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News video games 03 April 2024, 07:32

author: Jacob Blazewicz

“Stop Killing Games.” Big Campaign Targeting Publishers Launched. Ending Ubisoft’s Support of the Crew a Flashpoint

The end of the first The Crew encouraged a popular youtuber to initiate „real action” against the practice of „killing” games by publishers.

Source: Ubisoft.

Complaints about different modern trends in video games have been ongoing for years, but typically the reports from publishers have clearly demonstrated that this doesn't result in specific actions. However, the end of Ubisoft's support for The Crew resulted in the organization of a campaign with a telling name: "Stop Killing Games."

As we read on the campaign page organized by YouTuber Ross Scott, the recent abandonment of the first installment of the car series last weekend was the main reason for starting the campaign. This scenario demonstrates the issue with games-as-a-service: marketed as "products" but designed in a manner that renders them entirely unplayable for all purchasers after the support ends. For instance, the 12 million people who were supposed to constitute The Crew's player base.

The organizer of the campaign decided to take action, including launching government petitions in Great Britain and soon in European Union countries, against what he described as "the practice of destroying games sold to customers," due to the alleged number of fans of this title. The internet user considered this a great chance to highlight this issue.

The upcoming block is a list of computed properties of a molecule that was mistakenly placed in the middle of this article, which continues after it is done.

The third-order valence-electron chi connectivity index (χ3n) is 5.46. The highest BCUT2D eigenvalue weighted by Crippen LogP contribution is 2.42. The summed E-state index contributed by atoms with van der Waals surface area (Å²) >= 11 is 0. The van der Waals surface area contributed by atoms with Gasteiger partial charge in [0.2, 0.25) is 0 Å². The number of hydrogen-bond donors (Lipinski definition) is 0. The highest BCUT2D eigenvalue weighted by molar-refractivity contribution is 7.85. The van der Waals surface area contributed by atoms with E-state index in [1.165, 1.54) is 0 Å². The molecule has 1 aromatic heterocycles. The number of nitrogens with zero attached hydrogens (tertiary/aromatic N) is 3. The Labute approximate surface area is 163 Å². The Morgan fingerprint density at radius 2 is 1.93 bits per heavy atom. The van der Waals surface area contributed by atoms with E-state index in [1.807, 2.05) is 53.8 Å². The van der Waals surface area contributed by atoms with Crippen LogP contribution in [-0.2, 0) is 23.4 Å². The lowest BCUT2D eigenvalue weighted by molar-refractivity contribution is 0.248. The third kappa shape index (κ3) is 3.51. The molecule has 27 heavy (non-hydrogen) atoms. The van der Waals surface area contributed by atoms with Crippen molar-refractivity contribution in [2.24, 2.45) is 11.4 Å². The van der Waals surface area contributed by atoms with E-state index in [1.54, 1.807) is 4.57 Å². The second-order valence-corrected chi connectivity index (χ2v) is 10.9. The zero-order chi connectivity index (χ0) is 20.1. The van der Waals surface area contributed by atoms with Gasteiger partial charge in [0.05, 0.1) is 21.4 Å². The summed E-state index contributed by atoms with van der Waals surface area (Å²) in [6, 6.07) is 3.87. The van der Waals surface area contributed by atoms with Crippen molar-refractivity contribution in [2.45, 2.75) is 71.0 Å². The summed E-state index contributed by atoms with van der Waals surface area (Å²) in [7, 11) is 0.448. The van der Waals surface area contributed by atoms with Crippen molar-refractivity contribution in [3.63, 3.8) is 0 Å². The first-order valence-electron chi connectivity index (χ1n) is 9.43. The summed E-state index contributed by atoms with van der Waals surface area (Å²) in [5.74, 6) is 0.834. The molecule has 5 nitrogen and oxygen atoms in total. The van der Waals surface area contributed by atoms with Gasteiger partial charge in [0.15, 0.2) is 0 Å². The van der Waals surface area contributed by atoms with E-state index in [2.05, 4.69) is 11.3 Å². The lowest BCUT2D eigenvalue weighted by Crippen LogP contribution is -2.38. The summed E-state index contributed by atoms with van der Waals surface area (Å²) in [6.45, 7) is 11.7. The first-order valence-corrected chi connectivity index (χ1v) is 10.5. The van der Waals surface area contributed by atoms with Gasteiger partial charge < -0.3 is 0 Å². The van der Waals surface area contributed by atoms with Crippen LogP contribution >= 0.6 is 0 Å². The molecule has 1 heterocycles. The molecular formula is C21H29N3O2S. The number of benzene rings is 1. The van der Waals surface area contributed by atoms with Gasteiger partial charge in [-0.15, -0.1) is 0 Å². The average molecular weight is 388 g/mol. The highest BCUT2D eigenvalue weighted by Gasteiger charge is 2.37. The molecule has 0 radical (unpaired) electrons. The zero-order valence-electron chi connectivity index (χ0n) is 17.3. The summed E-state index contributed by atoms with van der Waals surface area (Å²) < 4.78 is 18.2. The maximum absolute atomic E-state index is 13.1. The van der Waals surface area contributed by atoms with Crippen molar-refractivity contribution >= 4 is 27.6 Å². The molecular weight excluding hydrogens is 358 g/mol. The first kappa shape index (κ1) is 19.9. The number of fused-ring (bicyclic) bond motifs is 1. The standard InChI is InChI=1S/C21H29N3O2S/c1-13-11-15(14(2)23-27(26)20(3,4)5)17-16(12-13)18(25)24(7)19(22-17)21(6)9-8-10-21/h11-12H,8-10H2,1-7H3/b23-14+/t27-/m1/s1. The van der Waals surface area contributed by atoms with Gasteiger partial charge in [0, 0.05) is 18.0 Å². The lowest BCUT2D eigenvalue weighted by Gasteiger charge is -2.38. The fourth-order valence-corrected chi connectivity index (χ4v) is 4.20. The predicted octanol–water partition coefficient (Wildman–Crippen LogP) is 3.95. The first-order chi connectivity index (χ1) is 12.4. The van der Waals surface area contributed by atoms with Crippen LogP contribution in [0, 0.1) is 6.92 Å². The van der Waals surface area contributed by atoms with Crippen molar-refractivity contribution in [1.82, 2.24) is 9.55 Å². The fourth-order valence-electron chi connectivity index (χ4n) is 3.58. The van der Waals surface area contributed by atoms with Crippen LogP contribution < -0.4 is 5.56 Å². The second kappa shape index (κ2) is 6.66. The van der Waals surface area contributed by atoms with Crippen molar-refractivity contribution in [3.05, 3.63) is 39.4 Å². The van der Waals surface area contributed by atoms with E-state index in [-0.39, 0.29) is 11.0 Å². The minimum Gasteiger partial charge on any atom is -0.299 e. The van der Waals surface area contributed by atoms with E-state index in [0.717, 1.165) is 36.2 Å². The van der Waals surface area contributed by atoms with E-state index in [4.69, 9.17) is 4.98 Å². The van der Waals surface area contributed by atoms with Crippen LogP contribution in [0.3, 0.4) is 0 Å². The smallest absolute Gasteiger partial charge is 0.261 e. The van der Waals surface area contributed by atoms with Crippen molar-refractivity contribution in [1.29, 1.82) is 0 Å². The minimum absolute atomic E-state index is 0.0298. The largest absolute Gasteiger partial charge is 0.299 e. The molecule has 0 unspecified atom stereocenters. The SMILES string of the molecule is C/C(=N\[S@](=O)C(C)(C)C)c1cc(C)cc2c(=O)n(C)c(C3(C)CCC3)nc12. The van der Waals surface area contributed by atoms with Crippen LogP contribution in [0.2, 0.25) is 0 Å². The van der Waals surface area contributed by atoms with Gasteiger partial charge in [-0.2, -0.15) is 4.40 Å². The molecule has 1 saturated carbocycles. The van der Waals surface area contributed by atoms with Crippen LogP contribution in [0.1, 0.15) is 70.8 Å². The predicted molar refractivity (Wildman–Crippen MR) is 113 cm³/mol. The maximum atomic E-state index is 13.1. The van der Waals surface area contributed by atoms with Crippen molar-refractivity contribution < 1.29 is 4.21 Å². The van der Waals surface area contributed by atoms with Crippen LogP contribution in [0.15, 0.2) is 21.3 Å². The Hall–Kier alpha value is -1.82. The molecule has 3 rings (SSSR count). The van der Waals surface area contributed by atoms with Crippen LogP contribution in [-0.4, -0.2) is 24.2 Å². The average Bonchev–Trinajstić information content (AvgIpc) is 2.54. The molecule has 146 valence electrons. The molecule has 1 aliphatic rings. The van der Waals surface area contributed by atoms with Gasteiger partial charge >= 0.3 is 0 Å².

Scott has also put together an extensive list of frequently asked questions, providing a detailed explanation of all matters related to his motivations and the potential impacts of restricting publishers' autonomy with game services. The YouTuber proposes penalizing publishers for every "killed" copy of the game, which would effectively compel companies to enable players to enjoy a particular title even after the support has been discontinued.

He also points out that there are already instances of game publishers ending support in a "responsible" manner, such as Gran Turismo Sport and Knockout City.

Common approval

Scott's campaign received widespread approval from players, who started spreading information about it on social media, regardless of the potential effectiveness of these actions. Some online users point out (not necessarily without sadness) that it would signify the end for companies that employ the tactic of rapidly releasing successive titles with aggressive monetization and discontinuing them only to launch a similar project.

Of course, as is usually the case, solving this "problem" may be much more difficult in practice. However, as Scott mentioned in the promotional video for the campaign, "it's impossible right now because a company has spent a lot of time trying to make it difficult."

The YouTuber is urging all players to support the initiative and has provided a comprehensive tutorial on the campaign's website on ways to help exert pressure on game publishers.

Jacob Blazewicz

Jacob Blazewicz

Graduated with a master's degree in Polish Studies from the University of Warsaw with a thesis dedicated to this very subject. Started his adventure with in 2015, writing in the Newsroom and later also in the film and technology sections (also contributed to the Encyclopedia). Interested in video games (and not only video games) for years. He began with platform games and, to this day, remains a big fan of them (including Metroidvania). Also shows interest in card games (including paper), fighting games, soulslikes, and basically everything about games as such. Marvels at pixelated characters from games dating back to the time of the Game Boy (if not older).